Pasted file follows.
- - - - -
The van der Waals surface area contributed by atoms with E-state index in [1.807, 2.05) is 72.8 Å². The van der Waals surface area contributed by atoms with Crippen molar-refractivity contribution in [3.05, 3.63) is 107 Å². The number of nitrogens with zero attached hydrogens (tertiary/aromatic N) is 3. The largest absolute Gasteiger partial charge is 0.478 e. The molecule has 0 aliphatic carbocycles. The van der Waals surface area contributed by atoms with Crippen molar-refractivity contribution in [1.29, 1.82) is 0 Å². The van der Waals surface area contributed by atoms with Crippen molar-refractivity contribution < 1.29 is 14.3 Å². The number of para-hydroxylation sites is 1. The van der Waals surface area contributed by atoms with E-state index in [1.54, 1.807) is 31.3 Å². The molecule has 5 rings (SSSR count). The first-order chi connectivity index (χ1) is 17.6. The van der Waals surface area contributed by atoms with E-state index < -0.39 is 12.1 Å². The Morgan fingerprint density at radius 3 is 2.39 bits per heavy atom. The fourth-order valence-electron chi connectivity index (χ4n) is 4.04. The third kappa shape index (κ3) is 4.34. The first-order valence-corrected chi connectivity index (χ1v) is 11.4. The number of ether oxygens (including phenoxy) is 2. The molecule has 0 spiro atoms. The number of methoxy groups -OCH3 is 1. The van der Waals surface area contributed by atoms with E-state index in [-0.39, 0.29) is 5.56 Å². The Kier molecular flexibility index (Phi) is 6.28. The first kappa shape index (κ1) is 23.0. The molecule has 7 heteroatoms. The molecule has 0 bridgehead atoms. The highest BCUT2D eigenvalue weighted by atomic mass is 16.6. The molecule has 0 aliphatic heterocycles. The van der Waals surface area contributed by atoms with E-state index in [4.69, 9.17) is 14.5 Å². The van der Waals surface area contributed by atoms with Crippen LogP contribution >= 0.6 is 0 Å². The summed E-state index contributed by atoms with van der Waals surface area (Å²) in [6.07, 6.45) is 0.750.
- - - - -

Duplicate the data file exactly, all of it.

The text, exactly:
The van der Waals surface area contributed by atoms with E-state index in [1.807, 2.05) is 72.8 Å². The van der Waals surface area contributed by atoms with Crippen molar-refractivity contribution in [3.05, 3.63) is 107 Å². The number of nitrogens with zero attached hydrogens (tertiary/aromatic N) is 3. The largest absolute Gasteiger partial charge is 0.478 e. The molecule has 0 aliphatic carbocycles. The van der Waals surface area contributed by atoms with Crippen molar-refractivity contribution in [1.29, 1.82) is 0 Å². The van der Waals surface area contributed by atoms with Crippen molar-refractivity contribution < 1.29 is 14.3 Å². The number of para-hydroxylation sites is 1. The van der Waals surface area contributed by atoms with E-state index in [1.54, 1.807) is 31.3 Å². The molecule has 5 rings (SSSR count). The first-order chi connectivity index (χ1) is 17.6. The van der Waals surface area contributed by atoms with E-state index < -0.39 is 12.1 Å². The Morgan fingerprint density at radius 3 is 2.39 bits per heavy atom. The fourth-order valence-electron chi connectivity index (χ4n) is 4.04. The third kappa shape index (κ3) is 4.34. The first-order valence-corrected chi connectivity index (χ1v) is 11.4. The number of ether oxygens (including phenoxy) is 2. The molecule has 0 spiro atoms. The number of methoxy groups -OCH3 is 1. The van der Waals surface area contributed by atoms with E-state index in [-0.39, 0.29) is 5.56 Å². The Kier molecular flexibility index (Phi) is 6.28. The first kappa shape index (κ1) is 23.0. The molecule has 7 heteroatoms. The molecule has 0 bridgehead atoms. The highest BCUT2D eigenvalue weighted by atomic mass is 16.6. The molecule has 0 aliphatic heterocycles. The van der Waals surface area contributed by atoms with E-state index in [4.69, 9.17) is 14.5 Å². The van der Waals surface area contributed by atoms with Crippen LogP contribution >= 0.6 is 0 Å². The summed E-state index contributed by atoms with van der Waals surface area (Å²) in [6.07, 6.45) is 0.750.